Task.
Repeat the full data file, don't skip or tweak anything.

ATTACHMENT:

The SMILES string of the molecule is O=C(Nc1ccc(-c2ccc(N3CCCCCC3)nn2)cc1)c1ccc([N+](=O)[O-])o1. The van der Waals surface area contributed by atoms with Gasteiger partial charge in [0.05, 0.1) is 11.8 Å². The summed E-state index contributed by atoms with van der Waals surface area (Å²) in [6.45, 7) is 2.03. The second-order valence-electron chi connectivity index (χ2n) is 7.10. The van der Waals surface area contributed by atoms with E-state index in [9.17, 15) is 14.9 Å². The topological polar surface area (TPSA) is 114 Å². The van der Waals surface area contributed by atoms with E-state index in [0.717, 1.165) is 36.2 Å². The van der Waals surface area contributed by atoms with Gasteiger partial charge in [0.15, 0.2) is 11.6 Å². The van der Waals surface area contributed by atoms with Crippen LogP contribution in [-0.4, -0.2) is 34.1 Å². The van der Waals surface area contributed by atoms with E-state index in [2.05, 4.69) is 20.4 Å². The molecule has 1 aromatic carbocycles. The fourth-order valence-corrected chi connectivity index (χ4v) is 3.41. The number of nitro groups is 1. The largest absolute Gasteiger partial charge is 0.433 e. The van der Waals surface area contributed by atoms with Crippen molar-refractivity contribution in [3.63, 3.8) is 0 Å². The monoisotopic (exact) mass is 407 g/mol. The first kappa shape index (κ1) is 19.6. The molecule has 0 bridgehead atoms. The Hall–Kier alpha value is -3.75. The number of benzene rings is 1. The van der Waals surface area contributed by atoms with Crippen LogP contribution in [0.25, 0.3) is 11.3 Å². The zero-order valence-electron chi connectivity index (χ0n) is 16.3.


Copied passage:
The SMILES string of the molecule is O=C(Nc1ccc(-c2ccc(N3CCCCCC3)nn2)cc1)c1ccc([N+](=O)[O-])o1. The van der Waals surface area contributed by atoms with Gasteiger partial charge in [0.05, 0.1) is 11.8 Å². The summed E-state index contributed by atoms with van der Waals surface area (Å²) in [6.45, 7) is 2.03. The second-order valence-electron chi connectivity index (χ2n) is 7.10. The van der Waals surface area contributed by atoms with E-state index in [9.17, 15) is 14.9 Å². The topological polar surface area (TPSA) is 114 Å². The van der Waals surface area contributed by atoms with E-state index in [0.717, 1.165) is 36.2 Å². The van der Waals surface area contributed by atoms with Gasteiger partial charge in [0.15, 0.2) is 11.6 Å². The van der Waals surface area contributed by atoms with Crippen LogP contribution in [-0.4, -0.2) is 34.1 Å². The van der Waals surface area contributed by atoms with E-state index in [2.05, 4.69) is 20.4 Å². The molecule has 1 aromatic carbocycles. The fourth-order valence-corrected chi connectivity index (χ4v) is 3.41. The number of nitro groups is 1. The largest absolute Gasteiger partial charge is 0.433 e. The van der Waals surface area contributed by atoms with Crippen molar-refractivity contribution in [3.63, 3.8) is 0 Å². The monoisotopic (exact) mass is 407 g/mol. The first kappa shape index (κ1) is 19.6. The molecule has 0 bridgehead atoms. The Hall–Kier alpha value is -3.75. The number of benzene rings is 1. The van der Waals surface area contributed by atoms with Crippen LogP contribution in [0.25, 0.3) is 11.3 Å². The zero-order valence-electron chi connectivity index (χ0n) is 16.3.